Guidelines for blanket loans change from state to state

Each state has its own blanket real estate loan regulations. Therefore, if you own real estate investments in two or more states, you will need a separate blanket loan for each state. 

Examples of a Blanket Mortgage

Here are a few examples of how real estate investors can use a blanket mortgage to grow their businesses and expand their portfolios.

Buying an entire portfolio: Say you want to buy an entire real estate portfolio of properties. Then, instead of taking out different mortgages for each property, you can find a lender offering “portfolio mortgages.”

Loans for buy-an-hold investors: Suppose an investor has a traditional mortgage loan on a property worth $170,000 with a $70,000 mortgage. However, the investor decides to buy another investment property for $170,000. Rather than come up with a 20% down payment of $34,000, they take out a blanket loan, using equity from the existing property. 

Investors who flip houses: A house flipper can buy several rehab properties in a single blanket loan. After flipping the house, they only have to make a partial repayment when selling each property. They can then buy another fixer-upper under the blanket loan. 

How to Get a Blanket Mortgage

Getting a blanket mortgage can be tricky for startup investors. Commercial lenders typically offer blanket loans to seasoned investors with plenty of cash, sizeable assets, and a solid investment portfolio.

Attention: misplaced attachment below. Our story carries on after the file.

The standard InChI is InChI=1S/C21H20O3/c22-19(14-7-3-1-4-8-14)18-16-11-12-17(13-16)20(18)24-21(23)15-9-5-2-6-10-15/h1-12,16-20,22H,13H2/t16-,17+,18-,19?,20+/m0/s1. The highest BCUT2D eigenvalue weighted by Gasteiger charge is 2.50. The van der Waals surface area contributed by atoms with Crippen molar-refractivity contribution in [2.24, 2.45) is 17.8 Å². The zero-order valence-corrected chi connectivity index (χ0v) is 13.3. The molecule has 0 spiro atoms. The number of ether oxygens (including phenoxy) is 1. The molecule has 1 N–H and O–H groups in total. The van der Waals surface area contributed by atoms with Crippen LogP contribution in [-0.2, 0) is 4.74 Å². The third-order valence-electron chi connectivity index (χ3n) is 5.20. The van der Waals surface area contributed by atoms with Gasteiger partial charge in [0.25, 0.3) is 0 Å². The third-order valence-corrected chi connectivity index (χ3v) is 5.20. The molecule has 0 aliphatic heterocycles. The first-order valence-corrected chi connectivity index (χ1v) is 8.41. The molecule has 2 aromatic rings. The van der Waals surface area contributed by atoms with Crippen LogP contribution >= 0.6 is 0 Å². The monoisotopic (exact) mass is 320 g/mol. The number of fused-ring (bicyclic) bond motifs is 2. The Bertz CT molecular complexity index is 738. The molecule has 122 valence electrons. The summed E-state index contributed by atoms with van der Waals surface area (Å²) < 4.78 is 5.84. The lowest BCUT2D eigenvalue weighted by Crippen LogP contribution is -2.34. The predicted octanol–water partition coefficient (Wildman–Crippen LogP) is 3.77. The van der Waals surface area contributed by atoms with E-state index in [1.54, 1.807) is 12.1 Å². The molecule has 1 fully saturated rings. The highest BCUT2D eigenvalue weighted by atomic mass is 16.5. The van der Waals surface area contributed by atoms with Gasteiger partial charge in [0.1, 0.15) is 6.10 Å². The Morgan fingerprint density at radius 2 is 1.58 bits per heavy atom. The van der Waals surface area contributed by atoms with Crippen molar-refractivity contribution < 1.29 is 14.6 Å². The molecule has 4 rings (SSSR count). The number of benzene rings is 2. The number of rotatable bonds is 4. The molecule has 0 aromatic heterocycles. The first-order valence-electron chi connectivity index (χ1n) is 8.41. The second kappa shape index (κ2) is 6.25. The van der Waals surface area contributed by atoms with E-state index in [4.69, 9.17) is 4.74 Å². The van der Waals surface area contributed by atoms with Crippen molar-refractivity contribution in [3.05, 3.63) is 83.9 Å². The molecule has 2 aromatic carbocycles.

Here are a few facts to remember when considering consolidating several mortgages into a single one:

  • You typically need a 25-50% down payment.
  • You must have cash reserves to cover the loan’s interest and payments for six months.
  • All properties secured by the loan are at risk of foreclosure if you default on payments

How to Find Blanket Mortgage Lenders

Conventional mortgage lenders don’t offer blanket mortgages. Therefore, you should search out commercial lender brokers and bankers for the loan. Look for lenders who specialize in real estate investing. However, some local community banks may offer blanket mortgages to real estate developers and investors. 


While a blanket mortgage is not for every investor, it is a useful type of financing tool for investors with several properties in their portfolio. The blanket loans offer more access to funds through cash-out refinancing and equity loans, and only one monthly payment is required. However, the loans are harder to secure, and they put all real estate properties in the portfolio at risk if you default on mortgage payments. 

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Note By BiggerPockets: These are opinions written by the author and do not necessarily represent the opinions of BiggerPockets.